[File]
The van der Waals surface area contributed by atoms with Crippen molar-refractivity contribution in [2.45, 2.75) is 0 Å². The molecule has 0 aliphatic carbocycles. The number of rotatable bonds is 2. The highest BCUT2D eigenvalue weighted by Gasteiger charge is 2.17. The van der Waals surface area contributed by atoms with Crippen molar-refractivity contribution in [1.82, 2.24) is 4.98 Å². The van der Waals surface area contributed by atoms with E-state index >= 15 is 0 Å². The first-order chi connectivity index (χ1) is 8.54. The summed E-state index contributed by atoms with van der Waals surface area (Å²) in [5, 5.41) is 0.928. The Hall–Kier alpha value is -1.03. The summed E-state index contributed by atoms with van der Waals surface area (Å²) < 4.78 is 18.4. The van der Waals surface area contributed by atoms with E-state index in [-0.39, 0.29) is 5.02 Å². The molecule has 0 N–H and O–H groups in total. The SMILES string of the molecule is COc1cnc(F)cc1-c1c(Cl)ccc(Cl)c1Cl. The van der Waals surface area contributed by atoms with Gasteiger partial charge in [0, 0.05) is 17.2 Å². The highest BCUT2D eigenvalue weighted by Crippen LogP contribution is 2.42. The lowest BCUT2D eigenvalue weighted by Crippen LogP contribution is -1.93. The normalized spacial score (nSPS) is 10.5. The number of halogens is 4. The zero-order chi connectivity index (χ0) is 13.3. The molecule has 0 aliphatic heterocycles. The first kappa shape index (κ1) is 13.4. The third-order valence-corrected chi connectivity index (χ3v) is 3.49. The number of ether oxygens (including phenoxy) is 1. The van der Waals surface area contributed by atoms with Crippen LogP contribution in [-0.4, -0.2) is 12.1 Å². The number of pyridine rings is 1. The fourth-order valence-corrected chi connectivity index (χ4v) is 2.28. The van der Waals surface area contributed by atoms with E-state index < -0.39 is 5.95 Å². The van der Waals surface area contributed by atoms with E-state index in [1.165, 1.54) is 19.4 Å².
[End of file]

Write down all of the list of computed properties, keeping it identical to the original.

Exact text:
The van der Waals surface area contributed by atoms with Crippen molar-refractivity contribution in [2.45, 2.75) is 0 Å². The molecule has 0 aliphatic carbocycles. The number of rotatable bonds is 2. The highest BCUT2D eigenvalue weighted by Gasteiger charge is 2.17. The van der Waals surface area contributed by atoms with Crippen molar-refractivity contribution in [1.82, 2.24) is 4.98 Å². The van der Waals surface area contributed by atoms with E-state index >= 15 is 0 Å². The first-order chi connectivity index (χ1) is 8.54. The summed E-state index contributed by atoms with van der Waals surface area (Å²) in [5, 5.41) is 0.928. The Hall–Kier alpha value is -1.03. The summed E-state index contributed by atoms with van der Waals surface area (Å²) < 4.78 is 18.4. The van der Waals surface area contributed by atoms with E-state index in [-0.39, 0.29) is 5.02 Å². The molecule has 0 N–H and O–H groups in total. The SMILES string of the molecule is COc1cnc(F)cc1-c1c(Cl)ccc(Cl)c1Cl. The van der Waals surface area contributed by atoms with Gasteiger partial charge in [0, 0.05) is 17.2 Å². The highest BCUT2D eigenvalue weighted by Crippen LogP contribution is 2.42. The lowest BCUT2D eigenvalue weighted by Crippen LogP contribution is -1.93. The normalized spacial score (nSPS) is 10.5. The number of halogens is 4. The zero-order chi connectivity index (χ0) is 13.3. The molecule has 0 aliphatic heterocycles. The first kappa shape index (κ1) is 13.4. The third-order valence-corrected chi connectivity index (χ3v) is 3.49. The number of ether oxygens (including phenoxy) is 1. The van der Waals surface area contributed by atoms with Crippen LogP contribution in [-0.4, -0.2) is 12.1 Å². The number of pyridine rings is 1. The fourth-order valence-corrected chi connectivity index (χ4v) is 2.28. The van der Waals surface area contributed by atoms with E-state index < -0.39 is 5.95 Å². The van der Waals surface area contributed by atoms with E-state index in [1.165, 1.54) is 19.4 Å².